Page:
A recent spotlight on Senior Patrol Officer Scott Nielsen depicts the added stress and mental health burden that weighs on Law Enforcement. In the article, Nielsen describes a traumatic situation he faced on the job which was followed by significant mental turmoil that he has not yet sought professional help for. Such occurrences are not uncommon in the field. Many barriers such as negative stigma, perceived weakness and lack of funding have prevented officers from seeking the care they need to address ongoing stress responses. Our own Trauma expert, Ashley Greenwell, has provided commentary in this article and highlights the importance of recognizing signs of struggle as well as utilizing stress management programs.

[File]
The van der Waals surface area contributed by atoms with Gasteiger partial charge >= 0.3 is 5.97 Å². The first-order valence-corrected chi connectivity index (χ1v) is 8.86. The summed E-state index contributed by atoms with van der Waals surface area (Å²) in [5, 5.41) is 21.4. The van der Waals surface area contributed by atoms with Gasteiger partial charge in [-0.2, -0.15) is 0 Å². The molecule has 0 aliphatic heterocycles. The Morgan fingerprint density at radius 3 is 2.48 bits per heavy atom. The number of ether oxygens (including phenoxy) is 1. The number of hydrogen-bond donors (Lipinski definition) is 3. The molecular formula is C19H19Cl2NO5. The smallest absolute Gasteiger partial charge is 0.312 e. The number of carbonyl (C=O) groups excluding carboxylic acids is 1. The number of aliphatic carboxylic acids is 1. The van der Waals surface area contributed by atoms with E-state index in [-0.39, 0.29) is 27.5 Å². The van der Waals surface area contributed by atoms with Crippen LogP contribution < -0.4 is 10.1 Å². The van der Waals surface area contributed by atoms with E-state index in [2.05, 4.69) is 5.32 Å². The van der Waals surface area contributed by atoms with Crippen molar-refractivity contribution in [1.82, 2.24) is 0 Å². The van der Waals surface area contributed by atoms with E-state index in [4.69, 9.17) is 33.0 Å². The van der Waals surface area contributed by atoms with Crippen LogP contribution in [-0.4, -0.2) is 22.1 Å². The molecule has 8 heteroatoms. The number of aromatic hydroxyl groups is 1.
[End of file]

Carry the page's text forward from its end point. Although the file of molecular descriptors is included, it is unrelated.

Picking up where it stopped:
Click here to read the article

Crisis Intervention Training for Police Officers: Recognizing Mental Health Conditions
Ashley Greenwell and Rachel Hopkins
Jan 28th 2019 at 9:00 am
pdfClick here to view slides 

Building resilience skills for coping with stress & anxiety in a group setting, ACT Mindfully is an 8-week group therapy program to help your child build their ‘toolbox’ with powerful & practical strategies to excel with friends, at school, & at home. This group will also help your child: 

  • Learn fun, evidence based tools to manage thoughts, feelings, & behaviors
  • Explore what is important & valued to them
  • Move towards a rich, healthy, & meaningful life
  • Learn Mindfulness to improve their quality of life

Date and Time: Mondays 3:45 pm - 5pm beginning March 4th
Location: UCEBT Office - 164 S 900 E SLC, UT 84102
Ages: 4th-6th grade (Ages 9-12)
Cost: $25 per group session

If you are interested in signing your child up for this group, please reach out by phone at (801) 419-0139 and mention our ACT Mindfully group to schedule a brief screening.